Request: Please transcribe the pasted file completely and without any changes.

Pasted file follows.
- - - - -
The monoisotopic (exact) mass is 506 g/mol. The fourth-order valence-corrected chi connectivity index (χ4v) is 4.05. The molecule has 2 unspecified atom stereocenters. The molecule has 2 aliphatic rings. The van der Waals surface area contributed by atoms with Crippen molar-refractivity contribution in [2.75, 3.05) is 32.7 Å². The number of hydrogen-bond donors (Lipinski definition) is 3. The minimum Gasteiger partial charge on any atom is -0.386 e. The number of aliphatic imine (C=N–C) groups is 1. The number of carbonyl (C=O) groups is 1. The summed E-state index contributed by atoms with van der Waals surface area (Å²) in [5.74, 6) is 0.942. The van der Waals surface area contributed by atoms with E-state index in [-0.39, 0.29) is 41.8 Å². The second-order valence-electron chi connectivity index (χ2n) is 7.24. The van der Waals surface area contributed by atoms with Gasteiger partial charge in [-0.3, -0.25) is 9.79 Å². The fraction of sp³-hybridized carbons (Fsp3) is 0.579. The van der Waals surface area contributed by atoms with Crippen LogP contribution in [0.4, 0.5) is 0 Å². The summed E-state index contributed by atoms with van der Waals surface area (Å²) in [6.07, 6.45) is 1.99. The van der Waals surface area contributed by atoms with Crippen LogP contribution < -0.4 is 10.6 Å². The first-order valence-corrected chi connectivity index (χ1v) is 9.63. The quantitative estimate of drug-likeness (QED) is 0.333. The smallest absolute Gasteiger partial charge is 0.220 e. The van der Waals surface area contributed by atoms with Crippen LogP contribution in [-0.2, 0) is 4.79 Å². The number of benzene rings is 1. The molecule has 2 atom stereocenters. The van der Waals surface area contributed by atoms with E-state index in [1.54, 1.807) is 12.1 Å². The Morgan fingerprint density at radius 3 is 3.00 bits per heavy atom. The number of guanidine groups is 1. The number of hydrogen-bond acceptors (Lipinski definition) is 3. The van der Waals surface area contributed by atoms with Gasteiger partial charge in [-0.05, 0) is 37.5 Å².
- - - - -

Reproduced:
The monoisotopic (exact) mass is 506 g/mol. The fourth-order valence-corrected chi connectivity index (χ4v) is 4.05. The molecule has 2 unspecified atom stereocenters. The molecule has 2 aliphatic rings. The van der Waals surface area contributed by atoms with Crippen molar-refractivity contribution in [2.75, 3.05) is 32.7 Å². The number of hydrogen-bond donors (Lipinski definition) is 3. The minimum Gasteiger partial charge on any atom is -0.386 e. The number of aliphatic imine (C=N–C) groups is 1. The number of carbonyl (C=O) groups is 1. The summed E-state index contributed by atoms with van der Waals surface area (Å²) in [5.74, 6) is 0.942. The van der Waals surface area contributed by atoms with E-state index in [-0.39, 0.29) is 41.8 Å². The second-order valence-electron chi connectivity index (χ2n) is 7.24. The van der Waals surface area contributed by atoms with Gasteiger partial charge in [-0.3, -0.25) is 9.79 Å². The fraction of sp³-hybridized carbons (Fsp3) is 0.579. The van der Waals surface area contributed by atoms with Crippen LogP contribution in [0.4, 0.5) is 0 Å². The summed E-state index contributed by atoms with van der Waals surface area (Å²) in [6.07, 6.45) is 1.99. The van der Waals surface area contributed by atoms with Crippen LogP contribution < -0.4 is 10.6 Å². The first-order valence-corrected chi connectivity index (χ1v) is 9.63. The quantitative estimate of drug-likeness (QED) is 0.333. The smallest absolute Gasteiger partial charge is 0.220 e. The van der Waals surface area contributed by atoms with Crippen LogP contribution in [-0.2, 0) is 4.79 Å². The number of benzene rings is 1. The molecule has 2 atom stereocenters. The van der Waals surface area contributed by atoms with E-state index in [1.54, 1.807) is 12.1 Å². The Morgan fingerprint density at radius 3 is 3.00 bits per heavy atom. The number of guanidine groups is 1. The number of hydrogen-bond acceptors (Lipinski definition) is 3. The van der Waals surface area contributed by atoms with Gasteiger partial charge in [-0.05, 0) is 37.5 Å².